I remember realizing that I was different from the other kids in the second grade. I couldn't pronounce words that my peers could. As I struggled to read and express myself verbally, I grew terrified of being called on in class. It felt as if I couldn't get a word out without being made fun of. Every test I took, I failed. I "buried" my test papers under the carpet in my tree house, until the mound grew so large that my parents couldn't help but notice it. After that, they hired a tutor. I practiced reading in a rocking chair, which helped me with my inability to sit still.
My severe dyslexia wasn't diagnosed in grade school, and I managed to graduate high school and was accepted to Santa Clara University. The first test I took there, I failed. However, by reading books more than once and trying to memorize almost everything, I didn't flunk out. It wasn't until I decided to go back to school to complete my degree, in my late 40s, that I was evaluated. When the doctor realized how severe my dyslexia is, he asked me to give a speech about how I coped with it to students with learning disabilities.
Hiding My Struggles
For years, I did my best to hide how much I struggled. Because I have difficulty recognizing the different sounds that alphabet letters make, everyday situations that most people wouldn't blink at can inspire fear and anxiety in me — filling out a routine form at a doctor's office or being asked to take notes on a whiteboard during an important meeting. When I travel to a new city, asking for directions to the airport is out of the question, because I can't write down what the person is saying. Writing a sentence is difficult, at best. To this day, I feel some panic whenever someone singles me out for my opinion.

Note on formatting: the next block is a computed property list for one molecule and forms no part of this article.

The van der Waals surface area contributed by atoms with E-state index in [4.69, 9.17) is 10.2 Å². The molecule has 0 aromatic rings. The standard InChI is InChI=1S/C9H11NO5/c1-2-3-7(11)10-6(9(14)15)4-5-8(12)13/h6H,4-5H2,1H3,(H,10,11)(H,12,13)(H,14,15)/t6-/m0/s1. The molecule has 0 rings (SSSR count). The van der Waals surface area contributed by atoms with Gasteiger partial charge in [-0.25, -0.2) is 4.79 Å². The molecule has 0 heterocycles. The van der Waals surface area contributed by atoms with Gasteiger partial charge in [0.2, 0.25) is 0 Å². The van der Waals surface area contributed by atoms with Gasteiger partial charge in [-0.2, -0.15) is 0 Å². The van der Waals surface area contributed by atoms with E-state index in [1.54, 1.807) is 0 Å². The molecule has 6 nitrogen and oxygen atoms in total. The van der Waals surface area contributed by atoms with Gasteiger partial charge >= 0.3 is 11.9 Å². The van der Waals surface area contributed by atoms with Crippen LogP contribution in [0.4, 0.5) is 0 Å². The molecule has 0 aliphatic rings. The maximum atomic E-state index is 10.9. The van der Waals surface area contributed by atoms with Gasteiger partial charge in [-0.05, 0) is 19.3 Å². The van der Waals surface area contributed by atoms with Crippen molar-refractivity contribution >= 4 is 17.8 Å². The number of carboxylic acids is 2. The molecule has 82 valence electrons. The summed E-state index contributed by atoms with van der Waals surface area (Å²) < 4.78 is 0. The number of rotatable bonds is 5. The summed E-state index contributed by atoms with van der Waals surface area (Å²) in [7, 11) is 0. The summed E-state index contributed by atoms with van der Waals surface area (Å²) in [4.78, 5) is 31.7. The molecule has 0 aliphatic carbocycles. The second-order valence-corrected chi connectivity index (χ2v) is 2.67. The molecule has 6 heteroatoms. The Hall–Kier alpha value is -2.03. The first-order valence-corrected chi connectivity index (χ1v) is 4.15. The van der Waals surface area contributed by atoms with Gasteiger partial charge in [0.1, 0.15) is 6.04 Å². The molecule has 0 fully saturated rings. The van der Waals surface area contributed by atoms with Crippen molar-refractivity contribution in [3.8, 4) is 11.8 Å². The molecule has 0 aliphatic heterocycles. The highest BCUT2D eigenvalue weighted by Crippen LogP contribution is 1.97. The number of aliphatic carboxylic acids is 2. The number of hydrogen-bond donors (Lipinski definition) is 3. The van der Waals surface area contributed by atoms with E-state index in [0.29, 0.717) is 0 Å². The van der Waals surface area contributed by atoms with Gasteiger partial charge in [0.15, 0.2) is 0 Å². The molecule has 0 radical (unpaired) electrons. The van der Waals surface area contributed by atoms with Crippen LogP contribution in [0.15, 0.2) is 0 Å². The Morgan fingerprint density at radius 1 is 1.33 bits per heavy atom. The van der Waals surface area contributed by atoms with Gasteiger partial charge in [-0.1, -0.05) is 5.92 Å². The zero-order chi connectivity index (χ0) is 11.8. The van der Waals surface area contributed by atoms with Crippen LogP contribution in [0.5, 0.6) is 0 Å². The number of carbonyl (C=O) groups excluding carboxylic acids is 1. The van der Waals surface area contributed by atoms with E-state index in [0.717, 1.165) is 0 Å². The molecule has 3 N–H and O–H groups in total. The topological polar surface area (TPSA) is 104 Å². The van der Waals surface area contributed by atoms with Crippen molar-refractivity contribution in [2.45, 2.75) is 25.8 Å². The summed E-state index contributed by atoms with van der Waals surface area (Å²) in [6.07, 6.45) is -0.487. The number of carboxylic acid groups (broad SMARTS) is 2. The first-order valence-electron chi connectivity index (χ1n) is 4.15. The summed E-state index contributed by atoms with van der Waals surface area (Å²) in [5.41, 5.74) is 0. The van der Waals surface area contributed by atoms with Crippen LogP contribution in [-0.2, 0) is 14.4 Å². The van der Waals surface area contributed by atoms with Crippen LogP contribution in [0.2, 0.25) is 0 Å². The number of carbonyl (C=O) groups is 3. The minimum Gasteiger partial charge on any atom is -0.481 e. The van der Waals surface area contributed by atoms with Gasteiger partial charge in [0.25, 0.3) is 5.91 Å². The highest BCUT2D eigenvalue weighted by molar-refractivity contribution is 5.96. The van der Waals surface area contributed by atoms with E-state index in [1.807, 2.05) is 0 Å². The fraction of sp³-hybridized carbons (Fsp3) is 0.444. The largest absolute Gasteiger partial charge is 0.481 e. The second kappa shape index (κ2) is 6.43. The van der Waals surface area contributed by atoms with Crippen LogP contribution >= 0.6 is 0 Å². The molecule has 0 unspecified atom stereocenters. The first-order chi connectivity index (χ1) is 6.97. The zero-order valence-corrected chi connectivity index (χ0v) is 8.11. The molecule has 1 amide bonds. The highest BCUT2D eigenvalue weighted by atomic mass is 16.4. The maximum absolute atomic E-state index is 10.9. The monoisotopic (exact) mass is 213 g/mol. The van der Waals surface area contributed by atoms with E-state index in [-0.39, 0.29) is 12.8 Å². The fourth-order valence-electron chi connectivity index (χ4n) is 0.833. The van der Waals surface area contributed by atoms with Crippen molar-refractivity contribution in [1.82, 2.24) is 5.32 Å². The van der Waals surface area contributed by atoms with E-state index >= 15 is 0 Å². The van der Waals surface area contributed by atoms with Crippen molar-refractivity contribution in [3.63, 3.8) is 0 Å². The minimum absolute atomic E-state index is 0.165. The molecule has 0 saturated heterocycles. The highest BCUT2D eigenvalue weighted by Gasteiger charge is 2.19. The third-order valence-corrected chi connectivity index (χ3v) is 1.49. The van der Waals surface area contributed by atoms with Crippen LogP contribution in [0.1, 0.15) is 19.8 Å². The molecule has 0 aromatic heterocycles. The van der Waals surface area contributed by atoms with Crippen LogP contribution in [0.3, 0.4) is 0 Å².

I used to live in fear of my secret being exposed, but I don't feel that way anymore. Because school didn't come easily, I had to be creative to succeed in my career. I began working with my hands. I learned to be a pattern maker and developed toys and created products. I was good at those things, and I got more involved in product development.
These experiences led me to start inventRight, a business that teaches thousands of inventors and independent product developers around the globe how to sell their ideas. Because I doubted anyone would hire me, I created my own job. Today, I feel as if I've developed enough problem-solving skills that I could work for any company.
Over the years, I developed coping strategies to minimize the impact of dyslexia. In 2011, I did the unthinkable: I published a book — One Simple Idea: Turn Your Dreams into a Licensing Goldmine While Letting Others Do the Work. It has been the top-seller in Amazon's "Small Business Marketing" category since it was released. Earlier this year, it was translated into German, Chinese, Korean, Japanese, and Portuguese.
My hope is that the coping strategies I developed for myself will help others, too. Here they are:
1. I prepare for every situation.